As a rapidly urbanizing city, the extensive construction of parks, residential buildings, and medical facilities since China’s economic reform in 1978 to 2005 have played a dominant role in contributing to the rise of livability in Shanghai. However, the decrease of healthcare facility’s availability and park area, together with an increase of CO2 emissions, worsened the livability from 2005 to 2010, though the SO2 pollution and urban crime were well controlled. In the recent years from 2010 to 2012, taking the opportunity of hosting the World Expo 2010, Shanghai government paid strong attention to the urban infrastructure development and environmental improvement. As a result, the increasing investment in parks and telecommunication, combined with further treatment of SO2 pollution strongly led to the growth of livability. Thus for Shanghai, developing healthcare facilities and constructing more parks should be given priority in the future development toward livability.
In addition to revealing the city-specific priorities in livability construction (as described in the factor decomposition analysis), some common implications can be derived from the widely existing challenges in the three cities, which can help policy-makers designing new or adjusting current strategies toward livability.
First, the level of amenities and healthcare should be maintained to a reasonable standard. According to the cask theory, whereby the capacity of a cask is dependent on the shortest wood plate, the availability of medical and educational institutions under the health and amenities categories, respectively, can be regarded as the shortest wood plate in all the three cities, and there is an urgent need for improvement. The decrease in the amenity and health levels was usually caused by the more rapid growth of the urban population than of infrastructures. Thus, at the same time, constructing more infrastructure to control the urban population within a reasonable scale is also important. In the future (until 2050), over 67% of the world population will reside in urbanized areas, and most of the net increase in urban residents is expected to occur in the urbanized regions of emerging economies and developing countries, such as China, India, Mexico, and Brazil [49
]. Instead of blocking people out of mega cities, developing urban clusters and encouraging the movement of a certain proportion of population to those adjacent cities would be helpful to improving the livability of the whole region.
Second, the governance of the environment is indispensable, since it is the premise for realizing livability. In addition to the control of local pollutants such as SO2
, wastewater, and solid waste, greater attention should be also paid to the reduction of carbon emissions because (1) CO2
emissions have profound impacts on global ecosystem and environmental justice [50
]; (2) CO2
emissions in all the case study cities are huge and still increasing rapidly [51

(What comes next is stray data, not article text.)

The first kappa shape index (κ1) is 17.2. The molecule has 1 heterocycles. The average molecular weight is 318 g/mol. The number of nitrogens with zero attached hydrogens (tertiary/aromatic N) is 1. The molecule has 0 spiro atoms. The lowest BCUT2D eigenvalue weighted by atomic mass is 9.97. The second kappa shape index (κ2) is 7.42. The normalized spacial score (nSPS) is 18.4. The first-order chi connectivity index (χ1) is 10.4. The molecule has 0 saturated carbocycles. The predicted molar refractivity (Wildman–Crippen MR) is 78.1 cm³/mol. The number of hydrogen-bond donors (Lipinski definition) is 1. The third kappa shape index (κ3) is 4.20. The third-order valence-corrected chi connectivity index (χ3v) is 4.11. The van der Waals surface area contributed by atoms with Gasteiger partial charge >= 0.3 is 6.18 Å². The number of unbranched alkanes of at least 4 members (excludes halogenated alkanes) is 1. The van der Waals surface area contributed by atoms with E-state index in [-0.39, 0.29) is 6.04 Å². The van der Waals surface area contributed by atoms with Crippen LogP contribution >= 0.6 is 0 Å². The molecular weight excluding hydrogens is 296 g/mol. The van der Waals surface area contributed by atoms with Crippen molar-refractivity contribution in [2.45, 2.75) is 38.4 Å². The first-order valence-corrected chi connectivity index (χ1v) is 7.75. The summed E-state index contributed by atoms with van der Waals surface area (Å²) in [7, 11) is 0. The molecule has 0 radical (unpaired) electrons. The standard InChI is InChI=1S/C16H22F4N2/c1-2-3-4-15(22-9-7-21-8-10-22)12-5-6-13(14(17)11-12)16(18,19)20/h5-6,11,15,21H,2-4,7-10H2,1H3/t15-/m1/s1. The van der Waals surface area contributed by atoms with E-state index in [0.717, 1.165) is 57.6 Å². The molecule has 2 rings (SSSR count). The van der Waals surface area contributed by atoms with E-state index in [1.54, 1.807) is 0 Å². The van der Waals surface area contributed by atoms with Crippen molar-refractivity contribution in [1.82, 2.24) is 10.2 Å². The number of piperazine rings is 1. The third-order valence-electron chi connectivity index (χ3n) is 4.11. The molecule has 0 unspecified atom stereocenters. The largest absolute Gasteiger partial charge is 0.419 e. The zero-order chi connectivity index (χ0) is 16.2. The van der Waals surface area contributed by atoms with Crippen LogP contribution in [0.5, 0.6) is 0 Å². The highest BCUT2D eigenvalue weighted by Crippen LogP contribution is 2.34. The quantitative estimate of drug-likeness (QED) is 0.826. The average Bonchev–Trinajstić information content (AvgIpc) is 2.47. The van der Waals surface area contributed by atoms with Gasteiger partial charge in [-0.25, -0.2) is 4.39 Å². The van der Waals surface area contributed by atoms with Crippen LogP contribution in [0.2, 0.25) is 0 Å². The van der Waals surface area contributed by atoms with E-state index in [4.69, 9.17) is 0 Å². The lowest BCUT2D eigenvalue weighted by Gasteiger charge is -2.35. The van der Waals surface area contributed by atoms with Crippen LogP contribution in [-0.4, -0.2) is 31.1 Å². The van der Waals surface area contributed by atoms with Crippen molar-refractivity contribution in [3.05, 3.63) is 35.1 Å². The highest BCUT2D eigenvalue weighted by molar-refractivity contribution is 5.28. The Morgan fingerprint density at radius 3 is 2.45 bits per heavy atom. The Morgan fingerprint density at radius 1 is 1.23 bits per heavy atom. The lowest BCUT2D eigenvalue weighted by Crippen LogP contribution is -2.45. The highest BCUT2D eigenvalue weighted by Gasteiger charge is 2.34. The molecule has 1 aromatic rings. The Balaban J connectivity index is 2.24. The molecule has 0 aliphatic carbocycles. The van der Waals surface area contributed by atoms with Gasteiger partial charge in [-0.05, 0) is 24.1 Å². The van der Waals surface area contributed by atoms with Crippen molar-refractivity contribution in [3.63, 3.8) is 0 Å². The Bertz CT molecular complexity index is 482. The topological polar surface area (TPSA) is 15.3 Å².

]; and (3) CO2
mitigation is a common task for all the cities in the world as cities have contributed to over 70% of global carbon emissions [53
]. Due to the important role that cities play in global environment, many cities have set explicit targets to reduce carbon emissions in their future planning, for example, New York has planned to reduce carbon emissions by 30% by 2030, as compared to the level in 2005 [34
]. Tokyo has set a target of 25% reduction by 2025, relative to 1990 [33
]. Moreover, as has been pointed out by many studies, the efforts made to reduce CO2
emissions will simultaneously reduce many other air pollutants such as PM10
(particles on the order of 10 micrometers or less), SO2
]. Thus, the transition toward a low-carbon city can mitigate the impacts on both the local and the global environment, and should be given priority in the future city planning and development.
The case studies based on three cities could be regarded as a supplement to the knowledge on livability. There are also several potential improvements that can be pursued in the future studies. First, due to the availability of data in the officially published statistical yearbooks, only ten indicators under the five most important categories of livability were considered in this study. Results would be more accurate if more indicators regarding some common urban problems and future trends, such as air and water pollution, traffic congestion, unemployment rates, technological innovations (especially the emerging concept of smart cities), and environmental justice, could be added to the assessment framework. Although these long-term data are not always easily available, it may be possible to obtain such information through other sources, such as specialized research reports, papers, dissertations, and surveys on relevant administrative departments. Second, the N-curve development rule of livability would be more convincing if our livability assessment method could be applied to more case cities covering developed and developing countries. Third, if the policy-makers could include the long-term livability evaluation before and after their decision-making process, they could not only identify the priorities in the livability construction, but also make proper adjustments to their decisions in a timely manner. Nevertheless, though our policy implications might be helpful for strategic planning, especially in identifying the most urgently needed and underlying aspects of livability, how to proceed in practice needs extra efforts. Mere academic research is not enough. Field surveys and interviews of various stakeholders, such as local residents, enterprises, city planners, and government officers, are strongly needed to make the general policy suggestions effective and practical.